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Dozens of animals taken from home

More than 100 small animals are removed from a Clearwater mobile home. Authorities want to talk to the home’s resident.

Published August 25, 2006

CLEARWATER — More than 100 animals, mostly rodents, were removed from a squalid home at Southern Comfort Mobile Home Park, authorities said Friday.

There were 80 rats, mice and gerbils; 13 dogs; two cats; two rabbits; one gray squirrel; one gecko; and four iguanas inside the home at Lot 1028 of the sprawling mobile home park on U.S. 19, just north of Sunset Point Road, officials said.

There were also some dead rats in the freezer.

Sheriff’s investigators were seeking to speak to the home’s residents, who were not present when the animals were carried out, before considering charges.

Last year, a resident at the mobile home, Cynthia Bhyravabhotla, told the Times that she and her housemate ran a rescue operation for rodents and other animals.

There is no limit on the number of animals that people can keep in unincorporated Pinellas County as long as the animals are kept in heathy conditions, authorities said.

But at least 15 of the animals were neglected, sheriff’s spokesman Mac McMullen said.

“Cages were just lined up against the wall,” said Abigail Appleton, shelter manager at the Humane Society of Pinellas, which assisted in the removal.

She said there were animal feces and urine in the house.

“It was so unclean; it was really disgusting,” she said.

The Humane Society took the smaller animals. Appleton said some rats were put to sleep because they seemed sick or had eye injuries that might have come from fighting one another.

Pinellas County Animal Services officers took the dogs and cats. Dr. Dewayne Taylor said the dogs and cats appeared to be in good condition, though no testing had been done for internal diseases.

“I think the investigation will be done centering on the environment these animals were kept in,” Taylor said. “From what our control officer said, certainly it wasn’t ideal.”

Investigators were considering charges related to confinement and abandonment of animals, but they needed to first interview the owner of the animals, McMullen said.

Park manager Robert Phillips said he went to investigate after tenants told him that dogs had wandered out of the house. He found the front door to the mobile home open and called officials a little after 9 a.m.

“It concerned me because I didn’t know if somebody had gotten in a fight or what had happened,” said Phillips, 38.

“Then the odor just came out. Terrible.”

Phillips said neighbors had complained about bad odors coming from the mobile home before. But management doesn’t have access to the inside of tenants’ homes, so he did not know how many animals were in the house.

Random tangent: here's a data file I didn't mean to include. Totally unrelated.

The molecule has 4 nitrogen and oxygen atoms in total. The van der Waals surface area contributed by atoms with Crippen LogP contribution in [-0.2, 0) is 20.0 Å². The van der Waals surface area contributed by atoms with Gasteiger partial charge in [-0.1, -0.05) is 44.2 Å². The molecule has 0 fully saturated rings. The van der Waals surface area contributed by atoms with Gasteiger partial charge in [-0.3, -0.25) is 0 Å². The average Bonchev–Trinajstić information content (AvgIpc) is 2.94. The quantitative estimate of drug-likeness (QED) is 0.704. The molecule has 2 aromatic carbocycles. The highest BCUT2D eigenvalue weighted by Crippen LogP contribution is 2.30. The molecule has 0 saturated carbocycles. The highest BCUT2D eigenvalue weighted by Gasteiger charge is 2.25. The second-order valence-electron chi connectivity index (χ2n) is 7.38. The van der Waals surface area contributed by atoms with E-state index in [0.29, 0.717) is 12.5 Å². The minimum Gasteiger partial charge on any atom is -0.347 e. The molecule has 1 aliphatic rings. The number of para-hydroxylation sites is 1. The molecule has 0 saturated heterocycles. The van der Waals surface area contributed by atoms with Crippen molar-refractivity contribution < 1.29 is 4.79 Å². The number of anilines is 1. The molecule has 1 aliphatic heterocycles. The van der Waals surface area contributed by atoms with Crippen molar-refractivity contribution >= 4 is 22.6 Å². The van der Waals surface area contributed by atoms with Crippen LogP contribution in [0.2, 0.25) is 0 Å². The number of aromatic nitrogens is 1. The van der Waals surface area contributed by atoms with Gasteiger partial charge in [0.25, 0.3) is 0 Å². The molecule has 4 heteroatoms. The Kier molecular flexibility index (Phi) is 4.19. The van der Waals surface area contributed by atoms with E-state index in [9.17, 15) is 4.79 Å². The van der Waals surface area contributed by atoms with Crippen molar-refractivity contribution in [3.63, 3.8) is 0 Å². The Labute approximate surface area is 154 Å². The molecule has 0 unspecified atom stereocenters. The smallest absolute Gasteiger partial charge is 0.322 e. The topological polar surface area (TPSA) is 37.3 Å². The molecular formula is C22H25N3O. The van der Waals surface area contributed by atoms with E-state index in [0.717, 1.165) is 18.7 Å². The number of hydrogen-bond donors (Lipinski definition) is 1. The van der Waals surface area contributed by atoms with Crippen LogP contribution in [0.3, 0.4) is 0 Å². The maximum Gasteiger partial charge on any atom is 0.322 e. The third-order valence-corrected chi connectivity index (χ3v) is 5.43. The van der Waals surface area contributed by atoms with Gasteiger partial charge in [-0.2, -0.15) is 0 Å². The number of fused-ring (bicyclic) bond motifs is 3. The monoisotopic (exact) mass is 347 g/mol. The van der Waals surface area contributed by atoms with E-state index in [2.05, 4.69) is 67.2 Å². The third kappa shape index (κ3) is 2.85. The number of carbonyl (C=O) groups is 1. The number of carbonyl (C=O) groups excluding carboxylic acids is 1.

Neither did the closest neighbors.

“The max they took out was two or three dogs,” said German Andrade Hernandez, 25. “When we got home from work, they barked, cried, but we never saw anything.”

Taylor said Animal Services officers went to the home twice — in November 2005 and in February 2006 — to investigate complaints. He said the first time, the occupant of the home, Bhyravabhotla, was not home. The officer left a courtesy message.

Taylor could not verify on Friday whether Bhyravabhotla allowed the officer to come inside during the second visit. But she did provide information to the officer on the status of rabies shots for some dogs.

In September, Bhyravabhotla and her housemate, Michelle Lee, told a Times correspondent and photographer who went to the mobile home that they rescued a variety of animals — including rats, mice, cats, rabbits and birds — and cared for them until they could find adoptive homes. They described their rat breeding and adoption operation online at

“I’ve always wanted a farm,” Bhyravabhotla said. “I love animals. They’re a big stress relief. As long as you love them, they’re happy.”

Efforts to reach Bhyravabhotla were unsuccessful Friday.

Appleton said the resident might have started out with a few animals as pets, which reproduced beyond the resident’s capability to take care of them.

“I would hope that if someone is in a situation like that, they would give them to us to prevent this from happening,” she said.

Times correspondent Terri Bryce Reeves and photographer Ted McLaren contributed to this report.

[Last modified August 25, 2006, 21:24:13]

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